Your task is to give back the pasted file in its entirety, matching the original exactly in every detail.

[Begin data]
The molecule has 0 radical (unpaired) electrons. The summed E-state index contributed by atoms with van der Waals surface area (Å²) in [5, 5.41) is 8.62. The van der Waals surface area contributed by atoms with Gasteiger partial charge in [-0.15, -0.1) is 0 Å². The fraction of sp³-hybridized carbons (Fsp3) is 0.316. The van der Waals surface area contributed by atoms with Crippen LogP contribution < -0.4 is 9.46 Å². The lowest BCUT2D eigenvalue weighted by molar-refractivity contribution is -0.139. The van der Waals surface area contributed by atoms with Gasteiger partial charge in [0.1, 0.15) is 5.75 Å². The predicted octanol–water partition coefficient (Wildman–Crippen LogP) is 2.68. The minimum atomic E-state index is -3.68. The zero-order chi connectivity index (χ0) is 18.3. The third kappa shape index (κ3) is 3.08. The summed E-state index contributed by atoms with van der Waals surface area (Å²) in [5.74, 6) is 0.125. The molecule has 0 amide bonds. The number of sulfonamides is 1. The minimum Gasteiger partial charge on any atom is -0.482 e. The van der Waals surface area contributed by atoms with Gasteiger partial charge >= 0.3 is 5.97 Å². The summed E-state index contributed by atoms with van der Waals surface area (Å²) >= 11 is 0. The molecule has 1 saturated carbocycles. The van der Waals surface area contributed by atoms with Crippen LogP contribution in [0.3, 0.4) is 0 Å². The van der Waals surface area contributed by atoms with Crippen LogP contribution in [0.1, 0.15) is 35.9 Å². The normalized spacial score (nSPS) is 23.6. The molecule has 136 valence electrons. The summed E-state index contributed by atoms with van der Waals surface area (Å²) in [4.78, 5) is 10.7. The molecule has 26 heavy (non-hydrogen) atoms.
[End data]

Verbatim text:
The molecule has 0 radical (unpaired) electrons. The summed E-state index contributed by atoms with van der Waals surface area (Å²) in [5, 5.41) is 8.62. The van der Waals surface area contributed by atoms with Gasteiger partial charge in [-0.15, -0.1) is 0 Å². The fraction of sp³-hybridized carbons (Fsp3) is 0.316. The van der Waals surface area contributed by atoms with Crippen LogP contribution < -0.4 is 9.46 Å². The lowest BCUT2D eigenvalue weighted by molar-refractivity contribution is -0.139. The van der Waals surface area contributed by atoms with Gasteiger partial charge in [0.1, 0.15) is 5.75 Å². The predicted octanol–water partition coefficient (Wildman–Crippen LogP) is 2.68. The minimum atomic E-state index is -3.68. The zero-order chi connectivity index (χ0) is 18.3. The third kappa shape index (κ3) is 3.08. The summed E-state index contributed by atoms with van der Waals surface area (Å²) in [5.74, 6) is 0.125. The molecule has 0 amide bonds. The number of sulfonamides is 1. The minimum Gasteiger partial charge on any atom is -0.482 e. The van der Waals surface area contributed by atoms with Gasteiger partial charge >= 0.3 is 5.97 Å². The summed E-state index contributed by atoms with van der Waals surface area (Å²) >= 11 is 0. The molecule has 1 saturated carbocycles. The van der Waals surface area contributed by atoms with Crippen LogP contribution in [0.3, 0.4) is 0 Å². The van der Waals surface area contributed by atoms with Crippen LogP contribution in [0.1, 0.15) is 35.9 Å². The normalized spacial score (nSPS) is 23.6. The molecule has 136 valence electrons. The summed E-state index contributed by atoms with van der Waals surface area (Å²) in [4.78, 5) is 10.7. The molecule has 26 heavy (non-hydrogen) atoms.